FOR IMMEDIATE RELEASE: Apr. 23, 2013
DEP HOSTS JACKSON BLUE SPRING AND MERRITT’S MILL POND RESTORATION PLAN MEETING
~DEP staff and stakeholders initiate a restoration plan to improve water quality~
MARIANNA – The Florida Department of Environmental Protection last night engaged local governments, agricultural producers and other stakeholders in the first in a series of Basin Management Action Plan, or BMAP, development meetings. The purpose of the BMAP is to restore the water quality of Jackson Blue Spring and Merritt’s Mill Pond. Jackson Blue is a first magnitude spring located in Jackson County within the Apalachicola River Basin.
Jackson Blue Spring and Merritt’s Mill Pond suffer from nutrient pollution. Preliminary information indicates nitrate contribution to Jackson Blue Spring and Merritt’s Mill Pond is derived primarily from inorganic fertilizer use and to a lesser degree from septic systems and animal waste being washed off by stormwater and seeping into the underlying karst geology. The nutrient pollution is then readily transported by ground water and surface streams to the springs.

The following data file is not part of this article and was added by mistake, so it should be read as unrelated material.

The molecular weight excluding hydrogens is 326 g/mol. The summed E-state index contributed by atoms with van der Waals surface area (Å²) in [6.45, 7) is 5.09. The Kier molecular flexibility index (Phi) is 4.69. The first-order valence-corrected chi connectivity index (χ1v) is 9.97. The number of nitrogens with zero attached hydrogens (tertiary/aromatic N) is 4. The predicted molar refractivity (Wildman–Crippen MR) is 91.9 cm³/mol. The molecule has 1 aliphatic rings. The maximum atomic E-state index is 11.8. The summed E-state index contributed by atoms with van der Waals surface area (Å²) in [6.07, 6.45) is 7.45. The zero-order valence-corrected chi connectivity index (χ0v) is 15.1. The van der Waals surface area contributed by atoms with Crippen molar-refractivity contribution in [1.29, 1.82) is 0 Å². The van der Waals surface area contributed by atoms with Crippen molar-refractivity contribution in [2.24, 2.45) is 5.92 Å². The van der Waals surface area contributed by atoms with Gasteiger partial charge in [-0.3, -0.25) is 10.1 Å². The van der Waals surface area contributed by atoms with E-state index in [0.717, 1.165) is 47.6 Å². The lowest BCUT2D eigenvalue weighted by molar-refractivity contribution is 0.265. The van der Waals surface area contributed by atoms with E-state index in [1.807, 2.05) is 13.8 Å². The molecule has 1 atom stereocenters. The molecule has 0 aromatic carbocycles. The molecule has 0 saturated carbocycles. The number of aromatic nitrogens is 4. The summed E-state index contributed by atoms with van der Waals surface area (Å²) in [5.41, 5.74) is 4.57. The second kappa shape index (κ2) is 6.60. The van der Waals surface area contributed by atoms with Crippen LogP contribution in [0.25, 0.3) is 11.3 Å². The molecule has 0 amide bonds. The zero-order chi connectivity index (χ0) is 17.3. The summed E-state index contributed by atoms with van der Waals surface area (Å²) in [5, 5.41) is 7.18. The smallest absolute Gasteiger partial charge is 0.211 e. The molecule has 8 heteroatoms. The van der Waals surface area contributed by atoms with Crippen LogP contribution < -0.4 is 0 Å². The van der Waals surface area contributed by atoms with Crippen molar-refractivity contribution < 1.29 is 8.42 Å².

“Too much nitrogen from fertilizers and human and animal waste is harming this treasure just as it is many springs in Florida,” said Tom Frick, director of the Division of Environmental Assessment and Restoration. “Solving the problem requires well-planned, aggressively executed local and state investments and actions, which this restoration plan is being designed to achieve.”
Jackson Blue Spring contributes approximately 69 percent of the total flow to Merritt’s Mill Pond. Jackson Blue Spring and Merritt’s Mill Pond are economically valuable to the state and local communities. Public land near Jackson Blue Spring includes the 195-acre Blue Springs Recreational Area.
This restoration meeting focused on informing stakeholders of the current water quality status, as well as explaining the pollutant reduction target, called a total maximum daily load, or TMDL. The TMDL indicates the maximum amount of a pollutant that may be present in a water body if the water body is to be considered healthy.
In the past three years, twice as much funding has been dedicated exclusively to springs protection as in any other three-year period in Florida history. Governor Rick Scott recently proposed $55 million for restoring and protecting Florida’s springs in the 2014-2015 “It’s Your Money Tax Cut Budget.”
More information about DEP’s water quality restoration program can be found here.